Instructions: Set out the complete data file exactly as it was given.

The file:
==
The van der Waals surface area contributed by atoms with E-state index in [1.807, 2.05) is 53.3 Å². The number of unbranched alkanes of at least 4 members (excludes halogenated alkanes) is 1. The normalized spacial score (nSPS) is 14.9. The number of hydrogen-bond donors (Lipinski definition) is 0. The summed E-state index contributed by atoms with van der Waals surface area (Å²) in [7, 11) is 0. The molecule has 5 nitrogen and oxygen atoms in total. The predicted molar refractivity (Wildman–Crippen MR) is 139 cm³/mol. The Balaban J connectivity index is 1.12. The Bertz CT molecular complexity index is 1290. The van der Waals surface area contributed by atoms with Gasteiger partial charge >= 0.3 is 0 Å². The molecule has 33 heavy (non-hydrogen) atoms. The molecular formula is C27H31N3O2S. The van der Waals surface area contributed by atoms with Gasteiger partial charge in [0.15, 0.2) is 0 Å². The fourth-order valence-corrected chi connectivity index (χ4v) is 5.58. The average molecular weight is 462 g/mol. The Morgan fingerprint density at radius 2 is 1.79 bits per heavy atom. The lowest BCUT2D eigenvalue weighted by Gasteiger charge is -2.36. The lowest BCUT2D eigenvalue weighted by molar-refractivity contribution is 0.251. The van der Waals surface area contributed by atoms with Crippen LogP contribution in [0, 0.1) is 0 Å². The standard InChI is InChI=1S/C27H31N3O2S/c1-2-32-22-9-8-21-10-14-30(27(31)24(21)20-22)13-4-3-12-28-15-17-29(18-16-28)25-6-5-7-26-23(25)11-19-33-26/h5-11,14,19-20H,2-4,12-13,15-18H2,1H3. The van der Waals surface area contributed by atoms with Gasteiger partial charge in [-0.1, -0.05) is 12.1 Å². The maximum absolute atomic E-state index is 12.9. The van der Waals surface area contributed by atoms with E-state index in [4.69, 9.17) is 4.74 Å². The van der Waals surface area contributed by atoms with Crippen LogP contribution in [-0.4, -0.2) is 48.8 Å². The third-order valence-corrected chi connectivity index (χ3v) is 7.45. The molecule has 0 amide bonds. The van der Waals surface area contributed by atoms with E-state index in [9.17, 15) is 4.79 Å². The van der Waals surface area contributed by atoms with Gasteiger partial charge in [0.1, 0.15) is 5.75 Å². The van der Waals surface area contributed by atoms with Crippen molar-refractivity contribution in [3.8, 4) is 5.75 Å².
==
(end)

The van der Waals surface area contributed by atoms with E-state index in [1.807, 2.05) is 53.3 Å². The number of unbranched alkanes of at least 4 members (excludes halogenated alkanes) is 1. The normalized spacial score (nSPS) is 14.9. The number of hydrogen-bond donors (Lipinski definition) is 0. The summed E-state index contributed by atoms with van der Waals surface area (Å²) in [7, 11) is 0. The molecule has 5 nitrogen and oxygen atoms in total. The predicted molar refractivity (Wildman–Crippen MR) is 139 cm³/mol. The Balaban J connectivity index is 1.12. The Bertz CT molecular complexity index is 1290. The van der Waals surface area contributed by atoms with Gasteiger partial charge >= 0.3 is 0 Å². The molecule has 33 heavy (non-hydrogen) atoms. The molecular formula is C27H31N3O2S. The van der Waals surface area contributed by atoms with Gasteiger partial charge in [0.15, 0.2) is 0 Å². The fourth-order valence-corrected chi connectivity index (χ4v) is 5.58. The average molecular weight is 462 g/mol. The Morgan fingerprint density at radius 2 is 1.79 bits per heavy atom. The lowest BCUT2D eigenvalue weighted by Gasteiger charge is -2.36. The lowest BCUT2D eigenvalue weighted by molar-refractivity contribution is 0.251. The van der Waals surface area contributed by atoms with Crippen LogP contribution in [0, 0.1) is 0 Å². The standard InChI is InChI=1S/C27H31N3O2S/c1-2-32-22-9-8-21-10-14-30(27(31)24(21)20-22)13-4-3-12-28-15-17-29(18-16-28)25-6-5-7-26-23(25)11-19-33-26/h5-11,14,19-20H,2-4,12-13,15-18H2,1H3. The van der Waals surface area contributed by atoms with Gasteiger partial charge in [-0.1, -0.05) is 12.1 Å². The maximum absolute atomic E-state index is 12.9. The van der Waals surface area contributed by atoms with E-state index in [4.69, 9.17) is 4.74 Å². The van der Waals surface area contributed by atoms with Crippen LogP contribution in [-0.4, -0.2) is 48.8 Å². The third-order valence-corrected chi connectivity index (χ3v) is 7.45. The molecule has 0 amide bonds. The van der Waals surface area contributed by atoms with E-state index in [9.17, 15) is 4.79 Å². The van der Waals surface area contributed by atoms with Gasteiger partial charge in [0.1, 0.15) is 5.75 Å². The van der Waals surface area contributed by atoms with Crippen molar-refractivity contribution in [3.8, 4) is 5.75 Å².